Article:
Trusts can be a useful tool for managing your estate, both while you are living and after your death. There are many different types of trusts that apply to specific situations. Before establishing any type of trust, you should consult with your financial advisor to determine what is most appropriate to meet your financial goals. Below are guidelines to some of the more common specialized trusts.
Credit shelter trusts – With a credit-shelter trust (also called a bypass or family trust), you write a will bequeathing an amount to the trust up to but not exceeding the estate-tax exemption. Then you pass the rest of your estate to your spouse taxfree. And there’s an added bonus: Once money is placed in a bypass trust, it is forever free of estate tax, even if it grows.
Generation-skipping trusts – A generation-skipping trust (also called a dynasty trust) allows you to transfer a substantial amount of money tax-free to beneficiaries who are at least two generations your junior – typically your grandchildren.
Qualified personal residence trusts – A qualified personal residence trust can remove the value of your home or vacation dwelling from your estate and is particularly useful if your home is likely to appreciate in value.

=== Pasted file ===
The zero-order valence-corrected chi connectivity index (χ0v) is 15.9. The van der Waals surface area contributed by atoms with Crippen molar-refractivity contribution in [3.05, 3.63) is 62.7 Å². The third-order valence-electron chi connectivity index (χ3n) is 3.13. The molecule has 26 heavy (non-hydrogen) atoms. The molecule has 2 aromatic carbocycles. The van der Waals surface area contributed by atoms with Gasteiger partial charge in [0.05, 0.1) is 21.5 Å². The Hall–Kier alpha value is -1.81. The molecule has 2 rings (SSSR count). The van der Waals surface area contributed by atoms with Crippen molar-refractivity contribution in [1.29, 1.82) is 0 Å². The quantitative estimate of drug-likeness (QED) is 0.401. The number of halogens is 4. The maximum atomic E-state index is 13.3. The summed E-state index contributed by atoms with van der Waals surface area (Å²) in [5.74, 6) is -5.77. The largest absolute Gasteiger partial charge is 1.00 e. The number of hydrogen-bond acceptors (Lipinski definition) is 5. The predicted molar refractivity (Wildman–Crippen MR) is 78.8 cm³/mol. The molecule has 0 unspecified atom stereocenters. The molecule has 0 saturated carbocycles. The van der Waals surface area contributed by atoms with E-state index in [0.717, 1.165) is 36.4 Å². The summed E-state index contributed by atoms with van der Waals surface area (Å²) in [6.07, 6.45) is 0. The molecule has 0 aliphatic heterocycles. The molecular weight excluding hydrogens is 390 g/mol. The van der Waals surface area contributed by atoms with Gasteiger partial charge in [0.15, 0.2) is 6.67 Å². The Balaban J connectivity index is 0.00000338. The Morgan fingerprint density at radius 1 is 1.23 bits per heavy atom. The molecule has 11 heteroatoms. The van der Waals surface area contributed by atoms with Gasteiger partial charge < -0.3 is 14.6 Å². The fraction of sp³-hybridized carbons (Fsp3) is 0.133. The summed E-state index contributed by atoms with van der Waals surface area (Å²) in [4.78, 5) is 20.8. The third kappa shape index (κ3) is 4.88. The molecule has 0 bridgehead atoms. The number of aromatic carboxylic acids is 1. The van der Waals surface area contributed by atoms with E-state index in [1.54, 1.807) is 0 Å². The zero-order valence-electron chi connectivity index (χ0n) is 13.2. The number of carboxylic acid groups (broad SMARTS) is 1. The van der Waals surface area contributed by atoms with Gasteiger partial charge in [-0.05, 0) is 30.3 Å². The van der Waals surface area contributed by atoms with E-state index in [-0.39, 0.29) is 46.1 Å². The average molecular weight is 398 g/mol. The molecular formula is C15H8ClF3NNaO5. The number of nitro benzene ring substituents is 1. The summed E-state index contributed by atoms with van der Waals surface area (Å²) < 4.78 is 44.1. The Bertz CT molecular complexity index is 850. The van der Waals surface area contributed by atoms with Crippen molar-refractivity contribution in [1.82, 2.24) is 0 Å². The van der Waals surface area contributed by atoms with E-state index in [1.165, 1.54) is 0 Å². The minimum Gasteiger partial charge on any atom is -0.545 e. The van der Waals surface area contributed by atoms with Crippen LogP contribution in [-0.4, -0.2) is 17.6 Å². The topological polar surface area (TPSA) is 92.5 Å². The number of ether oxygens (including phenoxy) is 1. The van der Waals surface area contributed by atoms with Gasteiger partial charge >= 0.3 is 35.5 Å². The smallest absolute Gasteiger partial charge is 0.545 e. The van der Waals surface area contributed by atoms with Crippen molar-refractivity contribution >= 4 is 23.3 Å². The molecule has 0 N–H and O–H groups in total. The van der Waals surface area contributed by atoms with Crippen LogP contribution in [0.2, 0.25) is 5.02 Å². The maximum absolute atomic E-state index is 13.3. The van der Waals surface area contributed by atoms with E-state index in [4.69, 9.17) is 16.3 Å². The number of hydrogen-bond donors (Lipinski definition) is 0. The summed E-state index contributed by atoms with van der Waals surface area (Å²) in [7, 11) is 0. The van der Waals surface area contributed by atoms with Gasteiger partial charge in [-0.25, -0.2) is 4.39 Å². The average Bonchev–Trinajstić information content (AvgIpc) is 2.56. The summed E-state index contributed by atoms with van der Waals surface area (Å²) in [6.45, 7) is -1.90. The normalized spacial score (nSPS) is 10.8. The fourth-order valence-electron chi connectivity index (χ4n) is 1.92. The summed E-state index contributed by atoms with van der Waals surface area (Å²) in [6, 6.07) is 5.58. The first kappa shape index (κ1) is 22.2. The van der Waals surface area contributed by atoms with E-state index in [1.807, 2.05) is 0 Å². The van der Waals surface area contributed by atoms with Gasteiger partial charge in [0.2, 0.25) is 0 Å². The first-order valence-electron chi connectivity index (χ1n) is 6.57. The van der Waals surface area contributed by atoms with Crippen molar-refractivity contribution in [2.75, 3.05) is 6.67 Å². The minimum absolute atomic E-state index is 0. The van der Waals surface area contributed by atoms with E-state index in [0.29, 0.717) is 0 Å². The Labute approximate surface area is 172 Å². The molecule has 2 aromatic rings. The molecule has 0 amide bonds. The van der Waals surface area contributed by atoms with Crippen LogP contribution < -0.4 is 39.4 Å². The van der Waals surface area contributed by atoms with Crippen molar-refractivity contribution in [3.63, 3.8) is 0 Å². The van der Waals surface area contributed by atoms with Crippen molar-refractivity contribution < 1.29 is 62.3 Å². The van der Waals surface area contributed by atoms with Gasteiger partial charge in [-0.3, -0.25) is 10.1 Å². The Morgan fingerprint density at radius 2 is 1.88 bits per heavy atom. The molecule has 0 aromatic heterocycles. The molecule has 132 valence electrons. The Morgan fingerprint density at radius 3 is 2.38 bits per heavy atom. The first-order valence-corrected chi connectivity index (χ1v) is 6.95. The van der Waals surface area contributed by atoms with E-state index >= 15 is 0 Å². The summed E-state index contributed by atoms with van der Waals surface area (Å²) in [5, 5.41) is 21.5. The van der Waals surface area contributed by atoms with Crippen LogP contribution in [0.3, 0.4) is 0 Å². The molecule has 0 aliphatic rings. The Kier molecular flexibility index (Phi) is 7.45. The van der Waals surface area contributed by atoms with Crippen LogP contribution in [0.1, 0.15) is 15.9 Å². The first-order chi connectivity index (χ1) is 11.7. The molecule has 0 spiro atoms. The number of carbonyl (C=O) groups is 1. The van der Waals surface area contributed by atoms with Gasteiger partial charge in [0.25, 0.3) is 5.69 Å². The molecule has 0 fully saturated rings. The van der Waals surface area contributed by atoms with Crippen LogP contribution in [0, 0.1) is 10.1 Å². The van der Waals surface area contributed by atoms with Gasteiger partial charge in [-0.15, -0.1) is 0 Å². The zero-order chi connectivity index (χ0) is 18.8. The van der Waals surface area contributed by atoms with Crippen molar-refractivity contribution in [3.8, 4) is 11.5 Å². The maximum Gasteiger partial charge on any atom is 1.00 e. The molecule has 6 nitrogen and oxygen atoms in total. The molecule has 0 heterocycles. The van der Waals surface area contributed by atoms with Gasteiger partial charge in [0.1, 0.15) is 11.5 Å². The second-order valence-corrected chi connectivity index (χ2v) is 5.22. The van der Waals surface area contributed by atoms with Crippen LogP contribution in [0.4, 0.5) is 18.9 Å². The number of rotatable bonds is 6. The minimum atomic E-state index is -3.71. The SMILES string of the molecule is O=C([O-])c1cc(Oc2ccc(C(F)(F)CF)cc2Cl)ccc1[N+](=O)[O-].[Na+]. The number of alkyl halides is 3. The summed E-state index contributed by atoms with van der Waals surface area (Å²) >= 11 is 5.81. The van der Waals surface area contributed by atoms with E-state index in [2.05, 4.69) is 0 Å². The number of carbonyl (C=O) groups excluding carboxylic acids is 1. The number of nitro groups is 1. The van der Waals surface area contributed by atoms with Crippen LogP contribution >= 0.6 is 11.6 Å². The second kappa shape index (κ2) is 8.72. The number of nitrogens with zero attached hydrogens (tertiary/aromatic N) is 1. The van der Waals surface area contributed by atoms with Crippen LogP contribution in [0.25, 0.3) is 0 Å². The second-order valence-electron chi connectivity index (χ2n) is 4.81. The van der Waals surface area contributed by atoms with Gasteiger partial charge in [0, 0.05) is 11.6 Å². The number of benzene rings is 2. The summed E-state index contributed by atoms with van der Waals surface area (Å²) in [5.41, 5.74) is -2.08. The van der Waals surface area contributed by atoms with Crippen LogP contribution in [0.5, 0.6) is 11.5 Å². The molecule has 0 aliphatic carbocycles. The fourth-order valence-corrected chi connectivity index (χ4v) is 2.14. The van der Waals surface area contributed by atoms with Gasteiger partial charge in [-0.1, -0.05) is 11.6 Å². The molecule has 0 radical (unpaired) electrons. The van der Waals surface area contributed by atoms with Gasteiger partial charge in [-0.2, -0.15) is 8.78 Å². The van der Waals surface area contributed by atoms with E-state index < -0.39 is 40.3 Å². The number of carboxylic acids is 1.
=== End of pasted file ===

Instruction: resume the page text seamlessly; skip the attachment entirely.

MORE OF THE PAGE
Irrevocable life insurance trusts – An irrevocable life insurance trust can remove your life insurance from your taxable estate, help pay estate costs, and provide your heirs with cash for a variety of purposes. To remove the policy from your estate, you surrender ownership rights, which means you may no longer borrow against it or change beneficiaries. In return, the proceeds from the policy may be used to pay any estate costs after you die and provide your beneficiaries with tax-free income.
Qualified terminable interest property trusts – If you are part of a family in which there have been divorces, remarriages, and stepchildren, you may want to direct your assets to particular relatives through a qualified terminable interest property trust. Your surviving spouse will receive income from the trust, and the beneficiaries you specify (e.g., your children from a first marriage) will get the principal or remainder after your spouse dies.